6. LCR Honda—Takaa Nakagami has shown some surprising signs of life at Jerez last fall and again at Sepang last week. One is convinced there has to be more to this guy than simply being a Countryman. He needs to be in the points pretty much every time out and appears able of doing so. Cal Crutchlow, alas, is taking over for Pedrosa as the Titanium Man, setting off airport security alarms all over the world. His ankle will never be right, he’s compensating like crazy around it, and is unlikely to improve upon a disappointing 2018.
  7. Red Bull KTM Factory Racing—Johann Zarco and Pol Espargaro versus the world. Espargaro was raving in print recently about the amazing boost in power the 2019 engine was putting out as he and the other three KTM bikes finished 17th, 18th, 19th and 23rd at Sepang. Who’s afraid of the big bad Austrian wolf?
  8. Petronas Yamaha SRT—Franco Morbidelli and teenager Fabio Quartararo will front for the new satellite Yamaha team. I assume Morbidelli gets a 2019 bike and the Frenchman a 2018. Everything is new for this team, and it will take awhile to gel and become a top satellite team. Points will be somewhat hard to come by this year. But better days ahead.
  9. Aprilia Racing Team Gresini—Fausto Gresini has managed to retain better riders, but the bike is not improving quickly. With Aleix Espargaro and Andrea Dovizioso has two fast guys who often fail to finish races, for any of a dozen different reasons. As Gresini thanks God for a factory team, the results are going to continue to disappoint. So it goes in the lower tranches of MotoGP.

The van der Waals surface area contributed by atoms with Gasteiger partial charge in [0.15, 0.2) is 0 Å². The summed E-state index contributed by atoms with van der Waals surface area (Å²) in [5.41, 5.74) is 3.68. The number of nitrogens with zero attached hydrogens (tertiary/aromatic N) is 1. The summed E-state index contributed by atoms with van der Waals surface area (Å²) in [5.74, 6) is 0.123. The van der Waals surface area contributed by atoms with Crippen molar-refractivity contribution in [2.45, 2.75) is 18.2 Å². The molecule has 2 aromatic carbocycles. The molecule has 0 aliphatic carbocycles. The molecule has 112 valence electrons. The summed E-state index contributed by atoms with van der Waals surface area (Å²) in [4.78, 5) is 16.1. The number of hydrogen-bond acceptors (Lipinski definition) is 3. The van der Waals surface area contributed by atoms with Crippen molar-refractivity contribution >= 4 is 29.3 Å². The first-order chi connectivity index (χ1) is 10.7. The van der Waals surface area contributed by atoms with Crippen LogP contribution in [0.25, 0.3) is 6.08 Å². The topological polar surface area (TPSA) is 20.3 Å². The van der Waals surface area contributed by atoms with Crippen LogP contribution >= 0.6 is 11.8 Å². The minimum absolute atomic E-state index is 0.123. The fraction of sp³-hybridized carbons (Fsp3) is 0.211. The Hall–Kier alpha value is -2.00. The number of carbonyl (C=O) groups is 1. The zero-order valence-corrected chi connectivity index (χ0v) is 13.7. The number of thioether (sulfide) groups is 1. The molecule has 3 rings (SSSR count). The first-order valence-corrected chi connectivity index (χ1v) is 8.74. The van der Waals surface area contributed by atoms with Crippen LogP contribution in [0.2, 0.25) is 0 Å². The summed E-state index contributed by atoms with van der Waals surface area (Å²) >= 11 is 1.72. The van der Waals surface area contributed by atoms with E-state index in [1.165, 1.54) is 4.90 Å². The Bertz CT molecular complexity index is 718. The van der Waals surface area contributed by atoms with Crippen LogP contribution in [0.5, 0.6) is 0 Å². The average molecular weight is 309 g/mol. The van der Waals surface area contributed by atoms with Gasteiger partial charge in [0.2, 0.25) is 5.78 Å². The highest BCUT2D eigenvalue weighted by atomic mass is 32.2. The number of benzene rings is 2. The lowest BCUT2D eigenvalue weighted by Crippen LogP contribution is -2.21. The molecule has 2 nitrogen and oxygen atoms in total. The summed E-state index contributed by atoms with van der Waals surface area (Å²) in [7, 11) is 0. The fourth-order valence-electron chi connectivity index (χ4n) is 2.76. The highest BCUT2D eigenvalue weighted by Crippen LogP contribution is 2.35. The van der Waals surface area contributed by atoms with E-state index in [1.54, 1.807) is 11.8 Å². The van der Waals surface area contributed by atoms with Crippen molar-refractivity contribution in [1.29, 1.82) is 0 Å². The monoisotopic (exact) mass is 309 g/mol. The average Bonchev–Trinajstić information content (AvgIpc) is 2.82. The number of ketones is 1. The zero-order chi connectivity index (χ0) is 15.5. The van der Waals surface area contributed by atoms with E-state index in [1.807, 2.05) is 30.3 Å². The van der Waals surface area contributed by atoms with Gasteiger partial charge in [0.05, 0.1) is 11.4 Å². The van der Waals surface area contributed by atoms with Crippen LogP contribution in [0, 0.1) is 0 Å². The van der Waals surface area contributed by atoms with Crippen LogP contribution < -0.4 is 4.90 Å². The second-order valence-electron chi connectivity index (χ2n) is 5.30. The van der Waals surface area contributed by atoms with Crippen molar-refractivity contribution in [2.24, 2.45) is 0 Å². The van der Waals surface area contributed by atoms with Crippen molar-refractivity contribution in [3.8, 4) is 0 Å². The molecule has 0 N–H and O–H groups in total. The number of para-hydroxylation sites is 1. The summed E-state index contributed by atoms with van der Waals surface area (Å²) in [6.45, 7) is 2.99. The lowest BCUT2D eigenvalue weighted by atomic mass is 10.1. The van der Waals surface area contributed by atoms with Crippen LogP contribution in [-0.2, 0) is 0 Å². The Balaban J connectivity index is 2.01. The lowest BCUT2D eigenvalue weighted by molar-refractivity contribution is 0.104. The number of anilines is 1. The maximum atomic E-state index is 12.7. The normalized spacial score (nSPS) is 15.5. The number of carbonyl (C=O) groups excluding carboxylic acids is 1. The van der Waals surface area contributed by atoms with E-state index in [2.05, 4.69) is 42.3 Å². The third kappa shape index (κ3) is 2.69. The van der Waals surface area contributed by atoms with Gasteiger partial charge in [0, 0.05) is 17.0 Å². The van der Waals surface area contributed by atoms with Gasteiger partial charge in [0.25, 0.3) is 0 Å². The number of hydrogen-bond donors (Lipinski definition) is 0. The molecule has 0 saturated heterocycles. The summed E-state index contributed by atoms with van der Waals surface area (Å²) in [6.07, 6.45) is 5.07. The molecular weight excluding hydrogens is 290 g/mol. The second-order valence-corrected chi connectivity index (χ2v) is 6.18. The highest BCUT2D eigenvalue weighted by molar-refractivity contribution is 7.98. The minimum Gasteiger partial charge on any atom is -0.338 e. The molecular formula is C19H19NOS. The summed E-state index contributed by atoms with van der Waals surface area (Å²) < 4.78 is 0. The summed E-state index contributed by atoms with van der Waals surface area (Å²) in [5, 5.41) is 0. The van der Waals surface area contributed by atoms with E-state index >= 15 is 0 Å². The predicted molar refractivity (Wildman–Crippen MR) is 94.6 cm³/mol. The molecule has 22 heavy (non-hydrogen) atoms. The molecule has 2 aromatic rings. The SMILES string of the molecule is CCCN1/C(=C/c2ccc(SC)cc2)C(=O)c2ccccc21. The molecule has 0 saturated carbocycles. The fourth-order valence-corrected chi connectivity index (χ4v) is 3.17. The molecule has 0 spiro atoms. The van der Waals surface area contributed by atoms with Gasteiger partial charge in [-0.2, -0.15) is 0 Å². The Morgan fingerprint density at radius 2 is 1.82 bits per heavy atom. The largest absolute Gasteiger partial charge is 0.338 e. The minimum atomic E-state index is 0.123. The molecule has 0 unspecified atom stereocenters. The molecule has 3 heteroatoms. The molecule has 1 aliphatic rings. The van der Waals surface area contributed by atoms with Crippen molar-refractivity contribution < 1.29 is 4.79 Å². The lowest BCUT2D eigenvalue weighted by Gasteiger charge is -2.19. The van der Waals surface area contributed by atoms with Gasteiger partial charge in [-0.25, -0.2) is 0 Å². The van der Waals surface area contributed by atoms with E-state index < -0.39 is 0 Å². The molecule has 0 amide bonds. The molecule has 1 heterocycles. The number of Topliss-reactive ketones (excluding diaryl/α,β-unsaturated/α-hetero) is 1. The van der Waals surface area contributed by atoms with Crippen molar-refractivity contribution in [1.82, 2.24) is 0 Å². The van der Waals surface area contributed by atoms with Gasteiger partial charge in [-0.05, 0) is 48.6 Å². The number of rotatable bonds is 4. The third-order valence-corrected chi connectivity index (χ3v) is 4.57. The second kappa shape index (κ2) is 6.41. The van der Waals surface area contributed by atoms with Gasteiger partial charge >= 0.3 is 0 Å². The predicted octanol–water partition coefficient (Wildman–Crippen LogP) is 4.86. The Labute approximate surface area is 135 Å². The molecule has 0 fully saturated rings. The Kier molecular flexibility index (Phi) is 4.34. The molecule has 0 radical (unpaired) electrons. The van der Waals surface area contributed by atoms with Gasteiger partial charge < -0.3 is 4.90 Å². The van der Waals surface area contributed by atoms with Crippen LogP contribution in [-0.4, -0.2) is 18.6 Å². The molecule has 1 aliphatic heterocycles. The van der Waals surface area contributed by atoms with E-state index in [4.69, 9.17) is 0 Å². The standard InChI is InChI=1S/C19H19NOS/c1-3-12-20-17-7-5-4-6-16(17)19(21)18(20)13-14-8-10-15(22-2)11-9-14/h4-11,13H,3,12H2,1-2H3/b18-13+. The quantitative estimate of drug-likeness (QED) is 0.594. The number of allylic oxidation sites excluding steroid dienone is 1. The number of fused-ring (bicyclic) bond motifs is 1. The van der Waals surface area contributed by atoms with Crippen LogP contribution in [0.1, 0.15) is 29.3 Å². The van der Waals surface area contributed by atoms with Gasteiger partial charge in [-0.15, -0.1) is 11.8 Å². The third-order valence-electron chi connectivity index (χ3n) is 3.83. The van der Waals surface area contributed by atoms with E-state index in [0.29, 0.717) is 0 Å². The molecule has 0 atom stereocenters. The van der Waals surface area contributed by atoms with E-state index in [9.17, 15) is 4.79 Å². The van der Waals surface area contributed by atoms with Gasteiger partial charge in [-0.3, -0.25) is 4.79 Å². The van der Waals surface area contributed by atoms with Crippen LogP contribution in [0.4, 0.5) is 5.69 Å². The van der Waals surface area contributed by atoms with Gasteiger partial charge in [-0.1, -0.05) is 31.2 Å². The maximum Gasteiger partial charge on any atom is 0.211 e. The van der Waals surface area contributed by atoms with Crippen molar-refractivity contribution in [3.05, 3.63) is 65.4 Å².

10. Real Avintia Racing—Second-hand Ducatis in the hands of career underachiever Tito Rabat and career attorney/rich kid/rider Karel Abraham, who is pleasantly surprised whenever he finishes in the points. This is a team that needs to sell itself to Suzuki, hire some fast movers from Moto2 to ride for them, and close down the third wheel of the Ducati MotoGP program. No fun spinning wrenches on Sunday morning knowing, at the end of the day, the garage will be a smoking ruin.
  11. KTM Tech 3 Racing—Having tired of the relationship with Yamaha after a decade or so Herve Poncharal took his marbles to KTM, where he will be working with riders Miguel Oliveira, a rookie just called up from Moto2, and Malaysian Countryman Hafizh Syahrin, the luckiest of lucky riders. Oliveira has been riding for KTM for several years but is having a bit of trouble adjusting to the 1000cc bike. Syahrin, career-wise, has been okay in the rain and not so much in the dry, and is also having trouble transitioning from Yamaha M1 to the KTM. Long row to hoe on this team in 2019.

* * *

There you have it. We’ll hold onto the original for after the season is over and see who has the last laugh.

Sepang Day One–Season Over

February 6, 2019

© Bruce Allen     February 6, 2019

Capture

Alex Rins on Wednesday at Sepang. Photo courtesy of Crash.net

Today marked the first day of the first pre-season testing for the 2019 MotoGP championship battle. Table courtesy of Crash.net:

  1. Marc Marquez SPA Repsol Honda (RC213V) 1m 59.621s
  2. Alex Rins SPA Suzuki Ecstar (GSX-RR) 1m 59.880s +0.259s
  3. Maverick Vinales SPA Monster Yamaha (YZR-M1) 1m 59.937s +0.316s
  4. Tito Rabat SPA Reale Avintia (Desmosedici) 1m 59.983s +0.362s
  5. Danilo Petrucci ITA Ducati Team (Desmosedici) 2m 0.051s +0.430s
  6. Valentino Rossi ITA Monster Yamaha (YZR-M1) 2m 0.054s +0.433s
  7. Takaaki Nakagami JPN LCR Honda (RC213V) 2m 0.158s +0.537s
  8. Andrea Dovizioso ITA Ducati Team (Desmosesdici) 2m 0.197s +0.576s
  9. Stefan Bradl GER Honda Test Rider (RC213V) 2m 0.214s +0.593s
  10. Pol Espargaro SPA Red Bull KTM Factory (RC16) 2m 0.313s +0.692s
  11. Jack Miller AUS Pramac Ducati (Desmosedici) 2m 0.383s +0.762s
  12. Franco Morbidelli ITA Petronas Yamaha SRT (YZR-M1) 2m 0.460s +0.839s